Simple Playoff Probabilities

Hello all! In this installment of J-Cook’s one look, I decided to try my hand at predicting who will/won’t make the playoffs. I used two different methods, and hope to add a third that steals some methods from computational materials science (namely using a probability proportional to a psuedo-Boltzmann factor with energy replaced by average point differential).

The first approach I used was just to see what happens if everybody scores the same points as they did on average in the first 9 weeks.

Standings are below (only with W-L records, sorted by theoretical PF)

  1. Johnson (9-4)
  2. Chasen (9-4)
  3. Amunrud (9-4)
  4. Charbs (9-4)
  5. Hart (8-5)
  6. Jonathan (6-7)
  7. Stock (5-8)
  8. Ventura (5-8)
  9. Paul (3-10)
  10. Melton (2-11)

The next method I used, which lets us see the effect of the final schedule, uses a 50-50 split odds for each game (as stated above, I plan on introducing a way to change this factor). I used 1000 trials to calculate this figure.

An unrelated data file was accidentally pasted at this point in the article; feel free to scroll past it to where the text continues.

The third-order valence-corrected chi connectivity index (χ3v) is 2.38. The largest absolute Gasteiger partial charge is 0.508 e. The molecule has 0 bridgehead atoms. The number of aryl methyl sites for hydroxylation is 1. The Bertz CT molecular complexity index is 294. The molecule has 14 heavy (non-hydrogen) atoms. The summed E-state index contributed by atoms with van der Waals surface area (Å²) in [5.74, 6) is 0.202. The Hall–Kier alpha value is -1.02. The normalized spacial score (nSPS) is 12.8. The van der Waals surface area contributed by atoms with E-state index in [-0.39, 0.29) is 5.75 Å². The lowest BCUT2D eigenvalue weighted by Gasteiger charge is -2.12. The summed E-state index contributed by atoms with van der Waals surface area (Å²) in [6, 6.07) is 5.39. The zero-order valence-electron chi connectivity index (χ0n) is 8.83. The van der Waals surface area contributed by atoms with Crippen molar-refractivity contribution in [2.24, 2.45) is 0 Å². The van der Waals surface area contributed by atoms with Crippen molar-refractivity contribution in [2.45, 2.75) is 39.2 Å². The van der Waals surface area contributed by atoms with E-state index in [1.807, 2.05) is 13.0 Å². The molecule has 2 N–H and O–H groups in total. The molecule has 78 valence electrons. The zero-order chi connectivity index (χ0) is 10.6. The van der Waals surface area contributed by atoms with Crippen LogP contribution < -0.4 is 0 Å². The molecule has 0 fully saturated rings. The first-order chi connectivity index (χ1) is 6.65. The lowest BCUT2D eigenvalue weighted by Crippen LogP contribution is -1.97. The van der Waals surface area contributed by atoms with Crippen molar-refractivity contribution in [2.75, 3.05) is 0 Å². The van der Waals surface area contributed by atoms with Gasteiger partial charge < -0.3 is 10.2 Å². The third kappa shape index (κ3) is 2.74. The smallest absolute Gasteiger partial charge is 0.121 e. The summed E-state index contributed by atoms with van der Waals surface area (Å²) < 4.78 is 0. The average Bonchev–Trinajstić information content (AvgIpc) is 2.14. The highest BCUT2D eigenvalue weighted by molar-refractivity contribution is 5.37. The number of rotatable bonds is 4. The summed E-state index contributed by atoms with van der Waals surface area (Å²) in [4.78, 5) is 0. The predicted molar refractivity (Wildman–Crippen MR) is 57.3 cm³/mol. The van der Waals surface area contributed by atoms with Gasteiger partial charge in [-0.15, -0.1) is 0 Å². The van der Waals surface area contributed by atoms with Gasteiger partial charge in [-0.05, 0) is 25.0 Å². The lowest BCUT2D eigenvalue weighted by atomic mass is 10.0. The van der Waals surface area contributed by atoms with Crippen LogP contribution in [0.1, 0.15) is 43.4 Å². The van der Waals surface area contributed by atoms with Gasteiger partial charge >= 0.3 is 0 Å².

Standings with average W number in ()

  1. Johnson (8.55)
  2. Chasen (8.48)
  3. Jonathan (7.52)
  4. Amunrud (7.499)
  5. Charbs (7.486)
  6. Ventura (6.536)
  7. Hart (6.472)
  8. Stock (5.46)
  9. Paul (3.507)
  10. Melton (3.489)

I’ve also included the probabilities of each W-L record that was the basis for the above average calculations.

Okay, so I did it the fancy way, with the probability of winning for the player with higher average porportional to an exponential. When the difference in average points is 0, the win% is 50%. When the difference is 25 points, the player with the higher average will win 80% of the time. The exact formula for the higher scoring player to win is Prob=1-0.5*exp[-(higher-lower points)/27.28]

This definitely had an impact on the rankings at the playoff cutoff, which are now below:

  1. @Alex (8.8405)
  2. @chasenrogers (8.769)
  3. @ianamunrud (8.3131)
  4. @IanC (8.1991)
  5. @gbhart (7.1587)
  6. Jonathan (6.9155)
  7. @ventura (5.9945)
  8. @mikeastock (5.2591)
  9. @PaulDawg (3.0041)
  10. @awmelman (2.5785)

And another nice table, which now shows you a win-loss distribution that is not as evenly distributed, indicating that the 50% rule is off for certain matchups (ie Melton against anybody, as he went from having less than 3 wins 14% of the time, to having less than 3 wins >50% of the time).